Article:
Mr Johnson received a fixed-penalty notice (FPN) over a birthday party in the Cabinet Room in June 2020 but was told he would face no further action over other gatherings covered by the police’s Operation Hillman inquiry.
Those included the November 13, 2020 gathering to mark former spin doctor Lee Cain’s departure from No 10, an event at which pictures obtained by ITV apparently showed Mr Johnson raising a toast and drinking wine. The Met has issued 126 FPNs to 83 people involved in a series of events in Downing Street and Whitehall, including the leaving do on November 13, 2020.
A spokesman for Mr Khan said: ‘Sadiq has today written to the acting commissioner of the Met to seek a detailed explanation of the factors which were taken into account by investigating officers when decisions were made about whether to take action in individual cases in the Downing Street Partygate investigation.’
She said Mr Khan requested the Met ‘reassure Londoners by making this explanation to them directly’.
Mr Khan had made clear he would not interfere in operational decisions and the Met has confirmed that Operation Hillman, which looked at the lockdown-busting events in No. 10 and Whitehall, has concluded.
Downing Street staff have broken cover to say they only joined in lockdown parties because Boris Johnson ‘was grabbing a glass for himself’.
Three anonymous No. 10 insiders described in detail regular rule-breaking events while Covid restrictions were in place.
Their evidence to BBC Panorama last night came ahead of the publication of senior civil servant Sue Gray’s report into Partygate, which is expected today.
Mr Johnson was already under renewed pressure after images obtained by ITV News showed him raising a glass while surrounded by colleagues and bottles of wine.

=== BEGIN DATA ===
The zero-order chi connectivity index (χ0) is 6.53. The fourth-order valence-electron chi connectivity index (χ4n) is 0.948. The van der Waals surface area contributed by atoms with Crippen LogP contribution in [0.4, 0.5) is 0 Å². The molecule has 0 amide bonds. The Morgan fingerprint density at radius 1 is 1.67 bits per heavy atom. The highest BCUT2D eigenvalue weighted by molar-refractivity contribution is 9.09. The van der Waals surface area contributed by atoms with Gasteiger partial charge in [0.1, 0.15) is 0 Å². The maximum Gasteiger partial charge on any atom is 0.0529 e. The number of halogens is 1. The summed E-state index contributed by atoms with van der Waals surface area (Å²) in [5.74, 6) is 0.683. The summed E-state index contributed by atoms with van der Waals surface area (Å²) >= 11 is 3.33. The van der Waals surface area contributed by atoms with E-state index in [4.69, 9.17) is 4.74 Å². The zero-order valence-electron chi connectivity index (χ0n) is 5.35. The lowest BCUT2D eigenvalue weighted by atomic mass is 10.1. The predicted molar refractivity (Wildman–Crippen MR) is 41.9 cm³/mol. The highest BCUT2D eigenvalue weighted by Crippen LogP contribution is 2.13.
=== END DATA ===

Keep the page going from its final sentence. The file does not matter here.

Days after ordering England’s second national lockdown, images showed the Prime Minister giving a toast for departing communications chief Lee Cain on November 13, 2020. One witness said: ‘There were about 30 people, if not more, in a room. Everyone was stood shoulder to shoulder, some people on each other’s laps.’
‘Unforgivable’ scenes were described at a party on April 16 last year, the eve of the Duke of Edinburgh’s funeral. Attendees told of a ‘lively event… a general party with people dancing around’ that became so loud that security guards told them to go into the No. 10 grounds.
‘Everyone grabbed all the drinks, the food, everything, and went into the garden,’ one source said. ‘We all sat around the tables drinking. People stayed the night there.’ The insiders said the events were weekly, with press office drinks put in the diary as ‘WTF’, standing for ‘Wine-Time Friday’.
One former official described often turning up at No. 10 to find it a ‘mess’: ‘There were bottles, empties, rubbish – in the bin, but overflowing – or indeed sometimes left on the table.’ One said a Downing Street security guard, known as a custodian, was mocked when he tried to break up a party.
‘I remember when a custodian tried to stop it all and he was just shaking his head in this party, being like ‘This shouldn’t be happening,’ they said.
Sources say Friday drinks had long been a tradition. ‘We saw it as our own bubble,’ one said. ‘Everything just continued as normal. Social distancing didn’t happen. We didn’t wear face masks. It wasn’t like the outside world.’
One said they felt they had the PM’s permission because ‘he was there’, adding: ‘He may have just been popping through on the way to his flat because that’s what would happen. You know, he wasn’t there saying this shouldn’t be happening. He wasn’t saying, ‘Can everyone break up and go home? Can everyone socially distance? Can everyone put masks on?’ No, he wasn’t telling anybody that. He was grabbing a glass for himself.’
One staffer described watching Mr Johnson denying wrongdoing in the House of Commons: ‘We just sort of looked at each other in disbelief like – why? Why is he denying this when we’ve been with him this entire time, we knew that the rules had been broken, we knew these parties happened?’
One said younger members of the team ‘did not think they were breaking the rules at the time because the Prime Minister was at [the events], some of the most senior civil servants in the country were at them – and were indeed organising some of them’.